© By Othmar Vohringer
Let’s face it. If you are an avid whitetail deer hunter with hopes of bringing home a deer this season, it probably won’t happen. Statistically speaking, the odds of taking a deer are clearly stacked against you. Ten percent of all hunters take 100 percent of all deer is a common saying.
Yet, each season, hunters throughout the country beat the odds. While there are some hunters who are just plain lucky, there are many others that score consistently by becoming students of the whitetail deer. To take them, ordinary hunting techniques aren’t enough. You’ve got to go the extra yard. Here are a few tips that might help you to turn the odds in your favour this year.
Locate Several Ambush Sites
The number of ambush sites should not be limited. I have always found that the more I have, the better my chances of success are. Today’s lightweight portable treestands in a wide variety of models to cover every need make it possible for you to change locations at a moment’s notice and hunt where the wind is favourable and where deer move.
Hunt Only Where the Wind is Favourable
The biggest mistake deer hunters make is hunting where the wind is unfavourable. You could luck out, or you can hunt where the wind is sure to be favourable.
I would suggest making notes about each ambush location and the prevailing wind direction. Never let yourself be fooled by “scent control” or “scent elimination” products, it’s a gimmick that only works when you in addition consider the prevailing wind.
Stay Clean and Reduce Human Scent
It is impossible to be scentless, but you can take precautions that will help. Take a shower before every hunt. Dress in clean clothing, including under garments to reduce human scent. Remember you cannot eliminate scent, just reduce it. Water and soap are much better than any spray on “magical potion” offered on the market. Whenever you walk to and from your stand avoid touching vegetation with your bare hands.
Avoid Getting Close To Buck Sign
Most of us find it tempting to look or even touch scrapes and rubs. However, doing that will leave your mark behind for every buck to read.
Pay Attention to Rub Lines
I seldom pay attention to rubs scattered throughout a given area. However, several rubs along a trail may indicate that a buck is traveling the route frequently.
I would also suggest you inspect the rubbed trees. Both large and small bucks rub trees of all sizes. However, if the tree has deep gouges, you can assume that this is the work of a larger deer.
Always Carry a Grunt Tube
Bucks are the most vulnerable to grunt calls when they are rutting. However, many hunters claim grunt tubes also work well in the pre-rut and post-rut periods. For this reason, I would suggest you always carry this nifty device along.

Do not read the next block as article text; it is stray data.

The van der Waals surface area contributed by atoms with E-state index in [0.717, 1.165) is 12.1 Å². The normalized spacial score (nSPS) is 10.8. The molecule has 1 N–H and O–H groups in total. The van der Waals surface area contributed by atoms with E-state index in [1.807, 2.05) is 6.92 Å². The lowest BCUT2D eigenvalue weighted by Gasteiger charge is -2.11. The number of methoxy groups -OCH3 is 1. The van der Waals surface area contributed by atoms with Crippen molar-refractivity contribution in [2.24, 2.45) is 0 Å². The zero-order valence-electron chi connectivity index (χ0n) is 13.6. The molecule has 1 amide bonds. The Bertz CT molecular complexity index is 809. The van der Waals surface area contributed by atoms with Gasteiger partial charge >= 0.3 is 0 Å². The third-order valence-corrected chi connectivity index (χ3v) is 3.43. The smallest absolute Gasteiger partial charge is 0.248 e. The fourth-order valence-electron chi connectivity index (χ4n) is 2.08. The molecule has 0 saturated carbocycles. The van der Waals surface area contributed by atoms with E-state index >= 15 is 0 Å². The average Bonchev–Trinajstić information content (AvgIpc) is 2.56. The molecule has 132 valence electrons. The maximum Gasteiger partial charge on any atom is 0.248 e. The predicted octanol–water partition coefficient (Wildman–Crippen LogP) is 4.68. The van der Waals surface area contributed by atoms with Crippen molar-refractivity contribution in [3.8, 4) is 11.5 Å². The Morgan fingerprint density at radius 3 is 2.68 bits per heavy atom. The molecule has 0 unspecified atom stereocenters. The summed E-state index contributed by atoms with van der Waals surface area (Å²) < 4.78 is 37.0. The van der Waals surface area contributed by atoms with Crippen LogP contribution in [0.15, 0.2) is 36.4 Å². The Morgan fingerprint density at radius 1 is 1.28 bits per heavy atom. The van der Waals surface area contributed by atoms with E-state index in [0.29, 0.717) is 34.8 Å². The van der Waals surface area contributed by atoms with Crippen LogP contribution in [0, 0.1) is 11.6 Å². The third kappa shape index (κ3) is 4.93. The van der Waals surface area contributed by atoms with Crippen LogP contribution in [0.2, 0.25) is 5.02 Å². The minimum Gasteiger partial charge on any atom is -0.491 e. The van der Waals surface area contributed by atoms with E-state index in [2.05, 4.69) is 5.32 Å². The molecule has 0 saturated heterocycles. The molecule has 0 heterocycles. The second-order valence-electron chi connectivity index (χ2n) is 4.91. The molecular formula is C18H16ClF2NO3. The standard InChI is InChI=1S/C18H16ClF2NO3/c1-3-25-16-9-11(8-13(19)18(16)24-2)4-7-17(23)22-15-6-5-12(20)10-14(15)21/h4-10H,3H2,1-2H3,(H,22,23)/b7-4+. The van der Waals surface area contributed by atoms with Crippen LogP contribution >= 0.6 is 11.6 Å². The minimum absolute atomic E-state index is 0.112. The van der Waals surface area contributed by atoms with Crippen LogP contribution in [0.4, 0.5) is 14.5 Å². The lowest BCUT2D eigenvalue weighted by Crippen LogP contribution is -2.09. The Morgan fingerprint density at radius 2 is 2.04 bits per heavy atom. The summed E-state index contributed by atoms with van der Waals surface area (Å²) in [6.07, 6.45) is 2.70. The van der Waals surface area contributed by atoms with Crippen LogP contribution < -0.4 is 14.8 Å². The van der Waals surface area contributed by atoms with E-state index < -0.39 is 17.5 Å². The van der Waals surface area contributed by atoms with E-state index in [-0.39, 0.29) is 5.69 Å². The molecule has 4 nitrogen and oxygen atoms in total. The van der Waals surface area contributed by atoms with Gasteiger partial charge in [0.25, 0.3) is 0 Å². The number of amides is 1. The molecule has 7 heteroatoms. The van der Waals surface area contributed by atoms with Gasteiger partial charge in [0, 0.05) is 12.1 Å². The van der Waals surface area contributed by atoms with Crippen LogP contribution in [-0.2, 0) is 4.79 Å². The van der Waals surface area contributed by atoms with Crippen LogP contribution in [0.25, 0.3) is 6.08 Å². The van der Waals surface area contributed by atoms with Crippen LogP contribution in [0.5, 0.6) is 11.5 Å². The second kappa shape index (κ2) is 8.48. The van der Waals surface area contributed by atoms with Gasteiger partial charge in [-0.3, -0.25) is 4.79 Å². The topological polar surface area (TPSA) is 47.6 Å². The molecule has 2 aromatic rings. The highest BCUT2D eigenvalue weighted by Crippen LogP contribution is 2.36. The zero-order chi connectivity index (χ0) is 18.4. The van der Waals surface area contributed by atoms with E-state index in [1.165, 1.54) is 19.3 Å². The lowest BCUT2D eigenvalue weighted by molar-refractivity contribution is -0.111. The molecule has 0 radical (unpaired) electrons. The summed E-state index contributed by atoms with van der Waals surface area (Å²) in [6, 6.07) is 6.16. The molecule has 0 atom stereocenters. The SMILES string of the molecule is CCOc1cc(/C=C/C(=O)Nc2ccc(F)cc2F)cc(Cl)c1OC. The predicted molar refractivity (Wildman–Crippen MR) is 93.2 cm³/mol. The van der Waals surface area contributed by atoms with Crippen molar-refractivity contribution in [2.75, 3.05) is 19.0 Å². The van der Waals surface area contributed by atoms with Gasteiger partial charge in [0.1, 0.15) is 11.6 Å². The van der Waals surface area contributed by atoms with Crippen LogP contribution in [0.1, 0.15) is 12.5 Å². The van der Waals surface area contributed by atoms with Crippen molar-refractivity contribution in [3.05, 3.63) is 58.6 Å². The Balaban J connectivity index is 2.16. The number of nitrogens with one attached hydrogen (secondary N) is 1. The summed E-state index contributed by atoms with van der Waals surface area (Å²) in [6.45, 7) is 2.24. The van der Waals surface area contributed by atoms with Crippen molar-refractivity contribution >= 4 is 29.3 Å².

I would not use the grunt tube repeatedly when you are not seeing deer. Save the call as a last moment technique, or when a buck passes by out of range. Blind calling seldom works but when it does it’s pure magic.
Get Away from the Crowds
This seems like a no-brainer but time and again I see hunters following each other, even hanging stands close to each other. Don’t do that. Deer know about the habits of man and adjust accordingly.
You should consider getting away from the crowds as soon as others begin making a habit of passing through the area. When hunting heavily-forested areas, get further from the roads and fields whenever the hunting pressure intensifies. In farmland areas, look for terrain where few hunters venture, such as high-grass fields, standing corn, swamps and thickets. Learn what escape routes the deer use and then let the other hunters “push” the deer to you.
I often forfeit hunting time so that I can scout for meaningful deer sign. When things are not going well from my ambush location, I feel that it is wiser to spend time walking in search of deer sign and active trails then keep sitting in the same unproductive spot and hoping against all hope. Do all your in-season scouting during midday hours when deer are less active.
Changes in food sources, bedding areas and hunting pressure are the primary reasons why whitetails change their habits and a smart hunter adjusts to these changes. Continues scouting will keep you abreast of deer movement patterns and lets adjust you stand sites and strategies accordingly.
Hunt Smart and Hunt Hard
Smart hunting is easier said than done. Smart hunting means that you should not take unnecessary chances. Always plan your approach and departure routes to and from your stand in a direction where you will not alarm deer. Also, keep noise at an absolute minimum.
Hunting hard is absolutely necessary. It seems we always hear about the guy down the street who bagged a monster buck the first time he hunted. But you can bet you are not that lucky. If you hope to kill a super buck, count on hunting often. Hunt every opportunity you have, the more time you can spend outdoors the higher chances are you score.